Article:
Towards Robotic Things in Society

10/22/2019 ∙ by Seng W. Loke, et al. ∙ 0

Emerging are so-called smart things embedded with computational, sensing, networking and actuation capabilities, from smart bins to smart park benches, as well as the proliferation of autonomous vehicles and robots in an increasingly wide range of applications. This is not only an increased in automation affecting and hopefully improving daily life, but also calls for thinking about what a society saturated with such robotic things (i.e., smart things and robots) might look like. This paper discusses five aspects of a vision of Internet connected robotic things (or Internet of Robotic Things (IoRT)) occupying and operating in public spaces, from streets, parks to shopping malls. We discuss, highlighting issues, with the notion of an entourage of drones and robots accompanying people in public places, the idea of creating environments or envelopes suitable for robot function, the idea of societies of robotic things, and governance for robotic things in public spaces.



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1 The Internet of Robotic Things in Public

The concept of the Internet of Things integrated with robotics has been discussed comprehensively by [16] and [12]. The combination of connectivity, communication, sensing, and thinking, combined with actuation and the ability to change the physical world in an autonomous way, has profound implications for living in the future.

As noted in [10], robots are appearing in public spaces. Some examples of robotic things we would see in public include: delivery robots111, robots acting as security guards,222 self-driving robocarts333US Patent 20160260161, at
, robots to help with luggages in hotels,444, automated hotel reception,555See Japan’s robot receptionists at and Alibaba’s automated hotel at cleaning robots,666Vacuum cleaning robots are common and some larger ones used in shopping malls (e.g., in Chadstone, Melbourne, Australia - see robots waiting at cafes777See Shelley robot in a cafe in Ringwood, Melbourne, Australia at, healthcare robots [13], and of course, autonomous vehicles.

Service robots have appeared in many places, such as Pepper888 in Japanese retail shops and in exhibitions as early as 2005 [6], KeJia robot in a shopping mall [3], and a PAL REEM robot trialled in an Australian airport [17].999See also the project There is no doubt that the range of use cases and applications will continue to increase. Robots might not need Internet connectivity to function, but often, many commercial service robots connect to a cloud platform and can be easily Internet-enabled, and robots may need to connect to other robots.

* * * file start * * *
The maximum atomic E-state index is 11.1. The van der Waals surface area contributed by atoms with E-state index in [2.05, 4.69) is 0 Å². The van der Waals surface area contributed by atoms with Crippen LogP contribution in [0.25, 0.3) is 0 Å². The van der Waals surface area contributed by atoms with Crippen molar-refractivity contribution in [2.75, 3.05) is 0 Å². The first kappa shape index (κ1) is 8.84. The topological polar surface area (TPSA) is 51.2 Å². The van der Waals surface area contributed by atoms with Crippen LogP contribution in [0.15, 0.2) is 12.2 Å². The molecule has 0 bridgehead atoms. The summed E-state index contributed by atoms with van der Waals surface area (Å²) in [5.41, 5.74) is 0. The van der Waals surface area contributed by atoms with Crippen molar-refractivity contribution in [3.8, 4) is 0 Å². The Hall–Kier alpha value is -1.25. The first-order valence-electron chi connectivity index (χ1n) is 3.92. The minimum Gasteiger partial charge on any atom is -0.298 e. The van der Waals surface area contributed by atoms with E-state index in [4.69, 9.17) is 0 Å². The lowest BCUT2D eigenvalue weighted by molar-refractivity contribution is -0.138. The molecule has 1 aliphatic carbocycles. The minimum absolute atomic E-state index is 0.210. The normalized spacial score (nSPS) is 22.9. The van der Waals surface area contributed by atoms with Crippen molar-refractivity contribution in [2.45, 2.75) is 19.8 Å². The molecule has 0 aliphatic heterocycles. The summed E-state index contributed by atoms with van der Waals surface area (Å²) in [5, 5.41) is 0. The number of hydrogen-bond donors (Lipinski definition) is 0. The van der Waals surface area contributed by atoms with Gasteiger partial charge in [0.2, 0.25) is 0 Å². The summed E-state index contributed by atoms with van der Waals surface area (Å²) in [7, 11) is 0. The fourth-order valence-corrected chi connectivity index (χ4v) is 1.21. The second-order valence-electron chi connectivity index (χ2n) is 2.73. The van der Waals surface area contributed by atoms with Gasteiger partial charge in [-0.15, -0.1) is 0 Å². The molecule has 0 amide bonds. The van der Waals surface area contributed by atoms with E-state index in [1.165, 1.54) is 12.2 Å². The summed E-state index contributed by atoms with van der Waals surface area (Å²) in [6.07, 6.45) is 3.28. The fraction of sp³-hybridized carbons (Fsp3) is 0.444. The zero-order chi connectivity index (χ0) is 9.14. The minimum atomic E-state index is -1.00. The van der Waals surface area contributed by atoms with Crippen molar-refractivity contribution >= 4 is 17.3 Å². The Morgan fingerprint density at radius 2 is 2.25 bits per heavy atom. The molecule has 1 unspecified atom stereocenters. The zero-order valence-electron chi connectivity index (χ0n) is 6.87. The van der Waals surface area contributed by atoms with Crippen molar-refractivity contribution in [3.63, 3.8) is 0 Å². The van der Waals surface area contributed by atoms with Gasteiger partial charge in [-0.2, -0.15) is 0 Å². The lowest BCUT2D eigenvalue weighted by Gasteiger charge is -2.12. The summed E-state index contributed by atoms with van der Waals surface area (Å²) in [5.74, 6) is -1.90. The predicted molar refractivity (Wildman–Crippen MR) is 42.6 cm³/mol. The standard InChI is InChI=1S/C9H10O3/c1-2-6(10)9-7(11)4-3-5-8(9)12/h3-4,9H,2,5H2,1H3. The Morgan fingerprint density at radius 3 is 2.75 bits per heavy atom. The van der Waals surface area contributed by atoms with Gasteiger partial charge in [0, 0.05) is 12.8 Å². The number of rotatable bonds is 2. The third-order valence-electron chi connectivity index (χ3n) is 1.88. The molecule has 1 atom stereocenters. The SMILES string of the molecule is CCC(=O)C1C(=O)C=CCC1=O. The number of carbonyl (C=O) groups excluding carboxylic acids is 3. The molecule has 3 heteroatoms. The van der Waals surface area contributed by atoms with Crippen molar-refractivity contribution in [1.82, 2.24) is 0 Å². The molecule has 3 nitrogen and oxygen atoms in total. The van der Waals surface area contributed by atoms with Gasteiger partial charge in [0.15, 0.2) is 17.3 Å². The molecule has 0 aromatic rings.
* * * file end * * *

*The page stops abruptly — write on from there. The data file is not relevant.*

Rather than just speaking of robots, we will also use the more general term robotic things [18, 12] in this paper, when we want to refer to both robots in the typical sense, and smart things, i.e., “everyday objects with autonomous sensing, reasoning and acting capabilities that form part of the Internet of Things - which may not take the typical form of a robot” [9], as in [14, 7, 5, 10]. We can then include in this term robotic vehicles and drones as well as fixed items such as smart park benches, smart bookshelves, smart furniture that can change shape automatically, smart homes with smart walls and shelves, smart street lights, smart street signs, or smart sculptures in public, which could move or affect the physical world autonomously in some way, e.g., via robotic arms, and are with or without mobility capabilities.

Also, what constitutes a robotic thing is also an issue for discussion. For example, a completely automated hotel can be considered a “smart thing” but actually comprises a collection of components, from robotic receptionists to robots to handle luggages and room service. The boundaries around a “smart thing” and what its constituents are and how smart things could compose to form smart things at larger granularity is a topic we will come back to later in the paper.

This paper discusses five key aspects of a vision of Internet-connected robotic things in society, namely, the notion of an entourage of drones and robots accompanying people in public places, the idea of creating environments or envelopes suitable for robot function, compositionality of robotic things, the idea of societies of robotic things, and governance for robotic things in society, especially when they operate in shared public spaces.

2 Perpectives

This section discusses five aspects of the increasing proliferation of robotic things in society, and highlights issues and challenges within.

2.1 Entourage of Robotic Things and Drones

An entourage of people normally accompanies royalty or V.I.P.s in their travels. Robots that help people carry things home have been invented101010For example, and also a robot luggage that can follow its owner.111111 With the advent of robust human following robots, there could be interesting possibilities. The Temi robot121212 is one example of a personal robot with rather robust human tracking and following capabilities. Figure 1 illustrates the Temi robot carrying a bag, and the Temi robot as a launchpad for drones. We may consider such robots in homes and shopping malls, but individuals could take their own robots to shopping and have them follow them around - why one should do that is of course a question, and there are restrictions to the type of ground wheeled robots can travel on. Figure 1 illustrates such an entourage.

While Temi is currently restricted in movement to mainly flat spaces, there are two legged delivery robots being developed,131313 and also four-legged robots that work on non-flat terrains such as Laikago,141414 Spot,151515 and Anymal,161616 which can potentially follow its user through all kinds of areas.